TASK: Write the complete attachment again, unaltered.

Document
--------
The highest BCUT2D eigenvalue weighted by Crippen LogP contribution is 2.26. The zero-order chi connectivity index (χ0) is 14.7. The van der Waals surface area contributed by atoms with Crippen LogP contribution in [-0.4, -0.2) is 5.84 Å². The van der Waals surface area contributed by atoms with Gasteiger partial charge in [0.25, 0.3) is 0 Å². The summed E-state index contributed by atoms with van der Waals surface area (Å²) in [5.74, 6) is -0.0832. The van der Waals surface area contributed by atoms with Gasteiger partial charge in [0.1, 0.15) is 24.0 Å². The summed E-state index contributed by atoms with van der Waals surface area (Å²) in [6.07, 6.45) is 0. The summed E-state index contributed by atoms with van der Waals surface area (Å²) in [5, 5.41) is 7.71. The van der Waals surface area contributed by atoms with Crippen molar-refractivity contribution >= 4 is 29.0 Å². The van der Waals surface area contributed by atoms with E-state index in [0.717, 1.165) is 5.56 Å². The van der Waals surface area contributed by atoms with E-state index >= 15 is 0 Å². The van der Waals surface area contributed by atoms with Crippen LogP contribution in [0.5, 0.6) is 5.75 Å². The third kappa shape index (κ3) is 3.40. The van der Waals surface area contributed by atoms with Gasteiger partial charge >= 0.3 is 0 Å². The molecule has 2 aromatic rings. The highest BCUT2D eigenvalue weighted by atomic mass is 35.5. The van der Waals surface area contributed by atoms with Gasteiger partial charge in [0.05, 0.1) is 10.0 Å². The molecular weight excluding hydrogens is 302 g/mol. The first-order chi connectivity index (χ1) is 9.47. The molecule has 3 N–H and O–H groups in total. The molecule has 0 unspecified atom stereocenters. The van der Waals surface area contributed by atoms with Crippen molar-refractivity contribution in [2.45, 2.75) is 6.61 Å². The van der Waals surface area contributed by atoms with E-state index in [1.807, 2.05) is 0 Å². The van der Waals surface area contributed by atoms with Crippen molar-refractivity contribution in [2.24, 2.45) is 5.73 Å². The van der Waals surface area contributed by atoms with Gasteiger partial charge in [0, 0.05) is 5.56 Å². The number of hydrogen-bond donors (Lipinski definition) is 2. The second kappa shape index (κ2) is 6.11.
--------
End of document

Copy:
The highest BCUT2D eigenvalue weighted by Crippen LogP contribution is 2.26. The zero-order chi connectivity index (χ0) is 14.7. The van der Waals surface area contributed by atoms with Crippen LogP contribution in [-0.4, -0.2) is 5.84 Å². The van der Waals surface area contributed by atoms with Gasteiger partial charge in [0.25, 0.3) is 0 Å². The summed E-state index contributed by atoms with van der Waals surface area (Å²) in [5.74, 6) is -0.0832. The van der Waals surface area contributed by atoms with Gasteiger partial charge in [0.1, 0.15) is 24.0 Å². The summed E-state index contributed by atoms with van der Waals surface area (Å²) in [6.07, 6.45) is 0. The summed E-state index contributed by atoms with van der Waals surface area (Å²) in [5, 5.41) is 7.71. The van der Waals surface area contributed by atoms with Crippen molar-refractivity contribution >= 4 is 29.0 Å². The van der Waals surface area contributed by atoms with E-state index in [0.717, 1.165) is 5.56 Å². The van der Waals surface area contributed by atoms with E-state index >= 15 is 0 Å². The van der Waals surface area contributed by atoms with Crippen LogP contribution in [0.5, 0.6) is 5.75 Å². The third kappa shape index (κ3) is 3.40. The van der Waals surface area contributed by atoms with Gasteiger partial charge >= 0.3 is 0 Å². The molecule has 2 aromatic rings. The highest BCUT2D eigenvalue weighted by atomic mass is 35.5. The van der Waals surface area contributed by atoms with Gasteiger partial charge in [0.05, 0.1) is 10.0 Å². The molecular weight excluding hydrogens is 302 g/mol. The first-order chi connectivity index (χ1) is 9.47. The molecule has 3 N–H and O–H groups in total. The molecule has 0 unspecified atom stereocenters. The van der Waals surface area contributed by atoms with Crippen molar-refractivity contribution in [2.45, 2.75) is 6.61 Å². The van der Waals surface area contributed by atoms with E-state index in [1.807, 2.05) is 0 Å². The van der Waals surface area contributed by atoms with Crippen molar-refractivity contribution in [2.24, 2.45) is 5.73 Å². The van der Waals surface area contributed by atoms with Gasteiger partial charge in [0, 0.05) is 5.56 Å². The number of hydrogen-bond donors (Lipinski definition) is 2. The second kappa shape index (κ2) is 6.11.